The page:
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Biologicals: A stronger case for permanent status in the IPM program

| August 22, 2014

The rotation of different active ingredients with different modes of action is a paramount tactic to prevent insecticide resistance (Civolani et al. 2014). Integrated pest management (IPM) programs emphasize the use of multiple tactics (chemical, biological, mechanical, etc.) to control pest populations.

While combining these tactics can provide sustainable and efficacious pest suppression, many insecticides are detrimental to natural enemies, thereby preventing biological control methods to work properly (Roubos et al. 2014). Decimating natural enemies is not the only concern. Growth of insecticide resistance plays a more significant role, which varies across insect species. Furthermore, resistance can be more robust for particular chemical structures that present similar modes of action.

For example, Western flower thrips (WFT), Frankliniella occidentalis Pergande (Thysanoptera: Thripidae), is a global polyphagous pest in vegetable, fruit, and ornamental crops. All insecticides used to control this pest other than spinosad (a nicotinic acetylcholine receptor (nAChR) allosteric modulator; IRAC 2013) are compromised by the same major mechanism of insecticide resistance, which limits the effectiveness of insecticide treatment programs (Kirk and Terry 2003, Guillen et al. 2014).

Combating insecticide resistance with a larger focus on the protection of beneficial insect pollinators and predators has begun to transform insecticide development and use patterns. It has recently been argued that the incorporation of biological insecticides into an insecticide rotation program has the potential to reduce insecticide resistance, conserve beneficial insects, and possibly result in greater pest insect suppression, all together providing improved management (Gentz et al. 2010).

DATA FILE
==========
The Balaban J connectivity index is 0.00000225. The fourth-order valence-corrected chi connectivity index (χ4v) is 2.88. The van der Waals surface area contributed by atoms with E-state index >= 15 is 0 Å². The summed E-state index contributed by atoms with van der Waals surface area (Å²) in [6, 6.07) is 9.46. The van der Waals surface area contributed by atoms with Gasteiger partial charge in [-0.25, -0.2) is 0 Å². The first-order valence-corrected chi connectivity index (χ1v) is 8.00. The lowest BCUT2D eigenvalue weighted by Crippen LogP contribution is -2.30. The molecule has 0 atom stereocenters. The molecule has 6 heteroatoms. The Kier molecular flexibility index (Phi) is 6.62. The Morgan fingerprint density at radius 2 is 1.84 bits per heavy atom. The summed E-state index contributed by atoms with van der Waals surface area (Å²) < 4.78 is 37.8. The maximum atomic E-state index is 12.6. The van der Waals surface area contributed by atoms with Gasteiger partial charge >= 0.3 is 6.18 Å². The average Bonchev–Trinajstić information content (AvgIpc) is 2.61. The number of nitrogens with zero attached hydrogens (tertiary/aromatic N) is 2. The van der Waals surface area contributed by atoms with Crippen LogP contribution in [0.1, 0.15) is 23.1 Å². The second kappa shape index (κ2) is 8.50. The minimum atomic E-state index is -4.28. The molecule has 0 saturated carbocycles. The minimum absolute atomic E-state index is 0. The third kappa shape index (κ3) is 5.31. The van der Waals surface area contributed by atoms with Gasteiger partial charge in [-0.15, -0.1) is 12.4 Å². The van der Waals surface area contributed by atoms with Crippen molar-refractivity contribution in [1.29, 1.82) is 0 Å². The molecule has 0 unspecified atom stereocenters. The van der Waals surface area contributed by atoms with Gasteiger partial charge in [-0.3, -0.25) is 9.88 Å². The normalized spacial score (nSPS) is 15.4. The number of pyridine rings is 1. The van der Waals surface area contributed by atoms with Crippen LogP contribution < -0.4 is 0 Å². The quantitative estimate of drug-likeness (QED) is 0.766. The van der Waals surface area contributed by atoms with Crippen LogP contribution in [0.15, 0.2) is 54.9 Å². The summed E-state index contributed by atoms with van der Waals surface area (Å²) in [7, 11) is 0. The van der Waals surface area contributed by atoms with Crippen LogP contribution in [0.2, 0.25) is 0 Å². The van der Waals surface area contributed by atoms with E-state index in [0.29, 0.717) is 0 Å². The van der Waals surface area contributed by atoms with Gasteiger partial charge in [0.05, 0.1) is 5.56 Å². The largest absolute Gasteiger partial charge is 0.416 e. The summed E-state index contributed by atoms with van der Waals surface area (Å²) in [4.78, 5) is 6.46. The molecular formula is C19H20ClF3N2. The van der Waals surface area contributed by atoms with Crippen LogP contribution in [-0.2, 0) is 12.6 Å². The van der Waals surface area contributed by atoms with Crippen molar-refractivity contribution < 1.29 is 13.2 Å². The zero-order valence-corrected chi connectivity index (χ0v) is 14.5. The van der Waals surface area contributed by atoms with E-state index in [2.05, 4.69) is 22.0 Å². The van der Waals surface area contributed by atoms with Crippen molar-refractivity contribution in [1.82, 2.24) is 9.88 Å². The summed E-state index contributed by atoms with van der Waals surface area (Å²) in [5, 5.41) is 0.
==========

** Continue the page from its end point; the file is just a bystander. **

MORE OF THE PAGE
From this transformation has emerged a greater focus on and increase in biological insecticide development and use. This includes incorporation of transgenic plants, fostering development of a more comprehensive practice. A case in point is the use of transgenic plants such as cotton varieties, to produce the Cry1Ac protein from Bacillus thuringiensis Berliner Bt. These transgenic plants have become a staple for integrated pest management, particularly of lepidoptera pests in the United States (Torres and Ruberson 2005).

Reduced-risk IPM programs incorporating these tactics have been shown to enhance the numbers of beneficial insects, and their predation and parasitization qualities (Roubos et al. 2014). With the use of such a comprehensive management practice, multistep programs can be developed to reduce the  use of synthetic insecticides, and to reinforce the more recent push to abolish nicotinic compounds.

In addition, the action of host selectivity, which is more robust in biological insecticides than in synthetics, helps suppress target pest populations by conserving beneficial insects and arthropods.

Healthy, stunted and dead Beet Army Worm (after treatment with Venerate)

Healthy, stunted and dead Beet Army Worm (after treatment with Venerate)

This is a preview of a full article published in International Pest Control – July/August 2014 issue.

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Author: Reid M. Ipser, Entomology Group Leader at Marrone Bio Innovations


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Category: Agriculture, Special features

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